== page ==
As Louisiana Is Forced to Fund Planned Parenthood, Texas Decides to Stop

By
Erica Canaut
Photo: Eric Gay/© Corbis. All Rights Reserved.

A federal judge has put the kibosh on Louisiana governor Bobby Jindal’s plan to defund Planned Parenthood in the state, saying it would cause harmful disruptions in health care for 5,000 people.

Jindal, who is also at the bottom of the Republican presidential polls, moved to end the organization’s Medicaid contracts this summer, when several secretly recorded videos involving Planned Parenthood’s participation in fetal-tissue research were released.

Planned Parenthood sued, challenging the state’s decision. On Monday, district judge John deGravelles instated a 14-day restraining order requiring the state to continue funding Planned Parenthood, as the lawsuit snakes through the legal system. DeGravelles wrote that more than 5,000 men and women in the state would suffer irreparably without the bulk of the services it offers, despite its contentious political image.

Planned Parenthood doesn’t offer abortions in Louisiana, so defunding it would only keep low-income patients in cities like New Orleans and Baton Rouge from accessing cancer screenings and other preventative health-care measures offered by the organization, Planned Parenthood said. The national organization currently receives approximately $450 million a year in federal funding, with $390 million as reimbursement from Medicaid.

Many states, including Georgia, Indiana, Massachusetts, and South Dakota, have investigated the organization after the contentious fetal-tissue videos went viral. None found any sign of wrongdoing. Governors in Washington, New York, and Minnesota, among others, won’t even call for probes due to a lack of evidence.

Despite these findings, the congressional House Oversight and Government Reform Committee held a hearing last month where they interrogated Planned Parenthood president Cecile Richards about the organization’s finances, attacking her for her salary and travel expenses in an effort to prove the nonprofit doesn’t need federal dollars.

Planned Parenthood decided it would no longer accept reimbursements for providing fetal tissue to researchers last week. Only two health centers nationwide had been donating fetal tissue before the controversy, and only one had been reimbursed. 

Louisiana is one of several states, including Alabama, Utah, and Arkansas, where attempts to cut ties with Planned Parenthood have exploded into massive legal battles. Now Texas is jumping on the fund-cutting bandwagon.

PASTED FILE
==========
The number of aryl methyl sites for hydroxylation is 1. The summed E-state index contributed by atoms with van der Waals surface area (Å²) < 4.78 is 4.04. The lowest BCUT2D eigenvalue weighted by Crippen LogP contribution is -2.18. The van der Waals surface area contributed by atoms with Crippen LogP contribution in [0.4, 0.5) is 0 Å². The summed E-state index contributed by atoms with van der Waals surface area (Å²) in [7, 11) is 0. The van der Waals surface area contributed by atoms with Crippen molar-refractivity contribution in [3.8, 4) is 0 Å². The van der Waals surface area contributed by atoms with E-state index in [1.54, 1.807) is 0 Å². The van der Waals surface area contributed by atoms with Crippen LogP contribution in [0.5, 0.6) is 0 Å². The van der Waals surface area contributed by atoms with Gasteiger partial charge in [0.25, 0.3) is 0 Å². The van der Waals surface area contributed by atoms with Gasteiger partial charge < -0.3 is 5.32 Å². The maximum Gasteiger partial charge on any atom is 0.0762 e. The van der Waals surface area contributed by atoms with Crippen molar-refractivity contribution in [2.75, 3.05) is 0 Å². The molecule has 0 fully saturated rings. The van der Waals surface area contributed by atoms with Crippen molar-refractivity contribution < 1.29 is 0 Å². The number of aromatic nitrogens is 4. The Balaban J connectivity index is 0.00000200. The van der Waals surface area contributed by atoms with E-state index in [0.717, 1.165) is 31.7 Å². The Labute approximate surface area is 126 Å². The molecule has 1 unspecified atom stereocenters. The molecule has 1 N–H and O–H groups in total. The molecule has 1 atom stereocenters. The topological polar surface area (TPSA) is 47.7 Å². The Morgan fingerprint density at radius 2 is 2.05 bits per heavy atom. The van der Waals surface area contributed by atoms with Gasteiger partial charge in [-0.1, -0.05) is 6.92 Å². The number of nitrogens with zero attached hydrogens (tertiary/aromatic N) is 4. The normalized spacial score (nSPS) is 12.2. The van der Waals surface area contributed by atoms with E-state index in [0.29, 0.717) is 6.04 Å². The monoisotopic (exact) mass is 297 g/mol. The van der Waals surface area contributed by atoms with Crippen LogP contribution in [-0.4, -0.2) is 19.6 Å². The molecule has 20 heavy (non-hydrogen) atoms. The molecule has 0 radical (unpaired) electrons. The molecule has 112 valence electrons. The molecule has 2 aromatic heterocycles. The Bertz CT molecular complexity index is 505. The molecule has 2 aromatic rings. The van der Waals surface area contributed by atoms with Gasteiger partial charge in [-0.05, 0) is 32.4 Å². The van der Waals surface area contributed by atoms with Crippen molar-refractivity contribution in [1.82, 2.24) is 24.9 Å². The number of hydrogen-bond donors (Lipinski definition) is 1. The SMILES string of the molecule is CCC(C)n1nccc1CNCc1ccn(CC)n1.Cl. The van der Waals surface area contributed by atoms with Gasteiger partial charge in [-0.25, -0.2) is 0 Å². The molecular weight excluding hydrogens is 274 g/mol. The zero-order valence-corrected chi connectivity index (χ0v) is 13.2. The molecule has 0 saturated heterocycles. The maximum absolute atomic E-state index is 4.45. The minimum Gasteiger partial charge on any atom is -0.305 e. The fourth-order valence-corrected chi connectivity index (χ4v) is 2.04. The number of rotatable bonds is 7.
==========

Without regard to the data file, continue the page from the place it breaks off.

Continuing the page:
On Monday, Planned Parenthood clinics across the Lone Star State received letters telling them their Medicaid funding was in the process of being terminated because they “committed and condoned numerous acts of misconduct captured on video.” The letter, sent by the Texas Health and Human Services Commission’s Office of Inspector General, explained that the videos exemplified Medicaid program violations.

The gruesome harvesting of baby body parts by Planned Parenthood will not be allowed in Texas and the barbaric practice must be brought to an end,” said Texas governor Greg Abbott in a statement. The harvesting of fetal tissue for research remains legal in the U.S.

It’s safe to assume the state just fired the first shot in yet another battle over state-funded reproductive-health services. “In every state where this fraudulent smear campaign has been invoked, Planned Parenthood has fought for our patients to continue getting the high-quality, compassionate health care we provide, and in every state we’ve won,” executive vice-president of Planned Parenthood Dawn Laguens said in a statement Monday. “We will fight back against this outrageous, malicious, political attack in Texas with everything we’ve got, and we will protect women’s access to the health care they need and deserve.”

Texas has long been a battleground over reproductive rights. In 2013, former governor Rick Perry signed a law banning abortions after 20 weeks and requiring strict standards for abortion clinics, effectively shutting down half of the state’s abortion clinics. Reports show that, as a result, women are waiting longer — and often into the second trimester of pregnancy — to obtain an abortion.

This post has been updated throughout.